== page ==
Lawns, Gardens & Landscapes

Residential Water Use Lawns, Gardens & Landscapes

Lawns, Gardens & Landscapes

Your landscape includes your lawn, trees, shrubs, flowers, vegetable garden, and groundcovers. The lawn is likely a prominent part of your landscape. While the lawn may need watering and frequent care, it adds beauty to the community and a well-maintained lawn offers many benefits:

  • absorbs rain water runoff
  • decreases soil erosion
  • promotes neighborhood pride
  • reduces the urban heat island effect
  • increases property values
  • provides space for recreation and relaxation

How and Why to Separate Turf from Ornamentals

Regardless of the mix, the goal for green minded gardeners is to grow, plant and care for healthy landscape plants and turf. One of the most important factors in the success of these endeavors is getting to know specific needs of the plant material and how they can be combined effectively in a landscape without compromising the needs of each component.

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Separate Turf and Ornamentals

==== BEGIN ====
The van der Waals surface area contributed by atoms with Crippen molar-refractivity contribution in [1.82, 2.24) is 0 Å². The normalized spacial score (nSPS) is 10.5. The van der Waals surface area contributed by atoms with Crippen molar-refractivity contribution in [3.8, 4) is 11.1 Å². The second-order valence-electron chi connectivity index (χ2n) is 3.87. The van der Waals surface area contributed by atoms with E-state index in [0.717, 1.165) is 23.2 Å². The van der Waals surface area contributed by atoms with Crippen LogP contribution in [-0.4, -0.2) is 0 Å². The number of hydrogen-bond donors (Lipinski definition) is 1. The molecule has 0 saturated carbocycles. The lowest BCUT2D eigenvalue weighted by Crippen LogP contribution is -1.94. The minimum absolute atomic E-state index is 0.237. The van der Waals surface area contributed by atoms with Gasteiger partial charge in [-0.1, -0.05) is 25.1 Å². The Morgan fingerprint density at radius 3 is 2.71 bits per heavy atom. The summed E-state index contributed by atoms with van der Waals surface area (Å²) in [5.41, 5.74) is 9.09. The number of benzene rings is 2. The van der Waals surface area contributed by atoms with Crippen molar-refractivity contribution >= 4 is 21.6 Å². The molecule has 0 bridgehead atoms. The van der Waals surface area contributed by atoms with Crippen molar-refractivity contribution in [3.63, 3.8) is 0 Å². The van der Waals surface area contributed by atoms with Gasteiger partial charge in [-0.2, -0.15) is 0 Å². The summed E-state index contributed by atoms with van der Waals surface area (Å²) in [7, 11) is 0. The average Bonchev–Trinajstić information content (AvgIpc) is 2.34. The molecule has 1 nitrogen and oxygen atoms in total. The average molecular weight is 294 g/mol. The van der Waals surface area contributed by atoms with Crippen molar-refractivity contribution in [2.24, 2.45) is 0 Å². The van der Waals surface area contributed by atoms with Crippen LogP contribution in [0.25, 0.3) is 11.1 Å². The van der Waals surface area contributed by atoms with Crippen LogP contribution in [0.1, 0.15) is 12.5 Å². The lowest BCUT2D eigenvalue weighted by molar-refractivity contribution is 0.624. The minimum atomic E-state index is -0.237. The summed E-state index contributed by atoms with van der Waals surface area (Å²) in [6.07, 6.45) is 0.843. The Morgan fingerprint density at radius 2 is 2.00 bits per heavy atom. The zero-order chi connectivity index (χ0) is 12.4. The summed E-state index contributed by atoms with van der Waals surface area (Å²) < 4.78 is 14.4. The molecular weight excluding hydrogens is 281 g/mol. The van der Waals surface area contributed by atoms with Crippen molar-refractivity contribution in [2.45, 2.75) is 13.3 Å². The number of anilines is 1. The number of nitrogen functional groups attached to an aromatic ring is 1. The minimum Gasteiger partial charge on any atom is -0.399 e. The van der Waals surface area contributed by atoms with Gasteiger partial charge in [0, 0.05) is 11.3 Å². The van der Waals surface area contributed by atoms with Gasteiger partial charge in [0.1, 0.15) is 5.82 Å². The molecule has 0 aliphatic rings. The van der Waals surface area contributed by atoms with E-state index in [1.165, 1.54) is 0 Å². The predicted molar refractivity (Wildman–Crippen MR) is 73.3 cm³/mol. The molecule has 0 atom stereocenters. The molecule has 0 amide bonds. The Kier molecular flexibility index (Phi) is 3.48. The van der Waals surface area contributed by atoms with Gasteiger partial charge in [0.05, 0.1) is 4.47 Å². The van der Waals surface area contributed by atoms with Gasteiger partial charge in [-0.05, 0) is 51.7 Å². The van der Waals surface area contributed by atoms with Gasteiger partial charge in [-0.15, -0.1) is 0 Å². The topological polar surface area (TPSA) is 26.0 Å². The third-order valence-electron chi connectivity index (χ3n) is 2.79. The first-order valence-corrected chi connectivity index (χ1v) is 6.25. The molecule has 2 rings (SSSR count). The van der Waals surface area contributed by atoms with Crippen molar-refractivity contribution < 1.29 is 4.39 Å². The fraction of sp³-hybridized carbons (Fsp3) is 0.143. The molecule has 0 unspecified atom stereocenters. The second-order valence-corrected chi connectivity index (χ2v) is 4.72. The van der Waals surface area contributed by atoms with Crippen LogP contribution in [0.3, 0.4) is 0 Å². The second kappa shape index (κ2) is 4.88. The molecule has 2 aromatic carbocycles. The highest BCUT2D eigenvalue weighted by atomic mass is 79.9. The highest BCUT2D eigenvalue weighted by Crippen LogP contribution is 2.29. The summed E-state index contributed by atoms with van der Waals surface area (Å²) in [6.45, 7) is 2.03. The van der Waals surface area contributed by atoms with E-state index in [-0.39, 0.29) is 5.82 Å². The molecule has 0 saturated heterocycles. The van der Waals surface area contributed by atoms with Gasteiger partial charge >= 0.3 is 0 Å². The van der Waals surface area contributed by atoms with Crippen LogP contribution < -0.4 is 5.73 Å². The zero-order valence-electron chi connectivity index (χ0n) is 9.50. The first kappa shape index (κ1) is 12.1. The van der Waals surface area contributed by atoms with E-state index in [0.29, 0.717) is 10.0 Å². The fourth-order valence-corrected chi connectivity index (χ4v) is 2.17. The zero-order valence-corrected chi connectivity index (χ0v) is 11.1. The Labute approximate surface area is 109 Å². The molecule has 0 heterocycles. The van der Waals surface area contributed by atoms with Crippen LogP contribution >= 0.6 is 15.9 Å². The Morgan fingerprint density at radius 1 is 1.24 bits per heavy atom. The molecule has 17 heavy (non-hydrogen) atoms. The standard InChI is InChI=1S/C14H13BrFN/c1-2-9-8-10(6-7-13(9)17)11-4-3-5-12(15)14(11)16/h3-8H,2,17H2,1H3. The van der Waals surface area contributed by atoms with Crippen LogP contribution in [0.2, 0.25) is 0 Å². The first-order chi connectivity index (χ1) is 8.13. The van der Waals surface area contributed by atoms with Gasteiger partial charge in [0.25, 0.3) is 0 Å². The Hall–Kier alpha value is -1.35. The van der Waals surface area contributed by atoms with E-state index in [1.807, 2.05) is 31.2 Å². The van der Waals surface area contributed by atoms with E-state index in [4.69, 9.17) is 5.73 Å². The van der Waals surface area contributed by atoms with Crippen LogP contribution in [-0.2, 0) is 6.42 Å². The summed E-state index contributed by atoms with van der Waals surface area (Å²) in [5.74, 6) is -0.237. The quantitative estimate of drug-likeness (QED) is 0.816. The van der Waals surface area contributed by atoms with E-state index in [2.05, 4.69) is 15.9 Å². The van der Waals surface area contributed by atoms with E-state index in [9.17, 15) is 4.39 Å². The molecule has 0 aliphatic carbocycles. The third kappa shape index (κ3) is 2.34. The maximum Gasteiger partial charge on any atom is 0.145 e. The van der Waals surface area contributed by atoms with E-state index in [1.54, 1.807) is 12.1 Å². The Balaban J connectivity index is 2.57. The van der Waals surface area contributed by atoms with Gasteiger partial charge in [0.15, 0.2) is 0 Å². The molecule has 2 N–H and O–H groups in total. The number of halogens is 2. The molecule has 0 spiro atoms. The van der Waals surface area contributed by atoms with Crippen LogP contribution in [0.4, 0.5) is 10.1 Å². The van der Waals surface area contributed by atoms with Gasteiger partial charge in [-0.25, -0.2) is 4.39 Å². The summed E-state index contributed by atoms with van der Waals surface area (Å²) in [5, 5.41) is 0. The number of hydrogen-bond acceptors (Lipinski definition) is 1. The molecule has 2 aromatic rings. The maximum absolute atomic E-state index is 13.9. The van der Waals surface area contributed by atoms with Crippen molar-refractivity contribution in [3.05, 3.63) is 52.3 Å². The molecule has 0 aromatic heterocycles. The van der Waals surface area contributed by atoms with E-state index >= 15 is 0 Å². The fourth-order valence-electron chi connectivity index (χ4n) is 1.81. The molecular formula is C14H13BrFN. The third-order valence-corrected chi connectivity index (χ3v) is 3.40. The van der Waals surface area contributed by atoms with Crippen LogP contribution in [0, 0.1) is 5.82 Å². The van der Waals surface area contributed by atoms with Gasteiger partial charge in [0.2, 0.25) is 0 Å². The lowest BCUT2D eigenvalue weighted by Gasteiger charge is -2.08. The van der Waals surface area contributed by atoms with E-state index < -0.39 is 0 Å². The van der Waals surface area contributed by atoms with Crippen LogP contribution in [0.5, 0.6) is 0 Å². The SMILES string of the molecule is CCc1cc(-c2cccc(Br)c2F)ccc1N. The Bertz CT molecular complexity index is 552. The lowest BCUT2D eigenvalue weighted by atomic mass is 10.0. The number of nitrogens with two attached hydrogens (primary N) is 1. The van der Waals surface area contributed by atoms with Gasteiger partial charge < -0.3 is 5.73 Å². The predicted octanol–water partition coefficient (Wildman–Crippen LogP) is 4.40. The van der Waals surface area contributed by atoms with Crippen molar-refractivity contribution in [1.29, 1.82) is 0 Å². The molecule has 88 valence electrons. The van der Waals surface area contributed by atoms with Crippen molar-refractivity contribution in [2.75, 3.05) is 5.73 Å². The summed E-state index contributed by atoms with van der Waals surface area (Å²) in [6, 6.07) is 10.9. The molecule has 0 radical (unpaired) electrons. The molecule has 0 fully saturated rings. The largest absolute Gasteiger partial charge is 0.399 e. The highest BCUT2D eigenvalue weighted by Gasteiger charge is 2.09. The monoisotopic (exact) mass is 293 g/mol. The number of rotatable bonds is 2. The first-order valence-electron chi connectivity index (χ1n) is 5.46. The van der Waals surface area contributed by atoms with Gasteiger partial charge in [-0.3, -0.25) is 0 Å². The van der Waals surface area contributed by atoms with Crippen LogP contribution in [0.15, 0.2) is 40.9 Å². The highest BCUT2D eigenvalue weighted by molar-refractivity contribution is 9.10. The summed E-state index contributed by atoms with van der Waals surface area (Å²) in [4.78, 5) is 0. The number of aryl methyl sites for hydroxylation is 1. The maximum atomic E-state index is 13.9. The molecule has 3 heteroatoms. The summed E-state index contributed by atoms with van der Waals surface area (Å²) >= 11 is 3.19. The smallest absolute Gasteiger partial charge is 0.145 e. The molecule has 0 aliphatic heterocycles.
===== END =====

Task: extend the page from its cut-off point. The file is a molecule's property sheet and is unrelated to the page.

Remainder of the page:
Do you have trees growing right in the middle of your lawn? Do you swear under your breath every time you mow, having to trim around them and practice some fancy footwork trying to maneuver the mower around the trunk? If so, perhaps it's time to redesign your landscape, separating the grass and all of the other plants. If you are building a new home, or moving to one with little or no landscaping, you can avoid this maintenance nightmare by simply thinking of turf as a part of the landscape unto itself.

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Water Zones

Once good soils are in place, create water zones. Water zones are distinct sections of your property which contain plants with similar water needs. Group ornamentals into H-M-L zones in the landscape. Keep each distinct plant group by themselves – set watering minutes per zone accordingly.

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Nutritional Value for the Landscape

Processing lawn clippings and tree leaves into the lawn provides nutritional value as well as reduces waste. Generally, turf clippings contain 6-7% nitrogen, 0.5 to 1.0% phosphorous and 2-4% potassium; when returned to the lawn, they can account for a fourth of the lawn's fertilizer applications each year.

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Building Soils

Water should never be applied at a rate faster than it can be absorbed by the soil. Soil properties that govern water infiltration (movement of water into the soil) are texture and structure.

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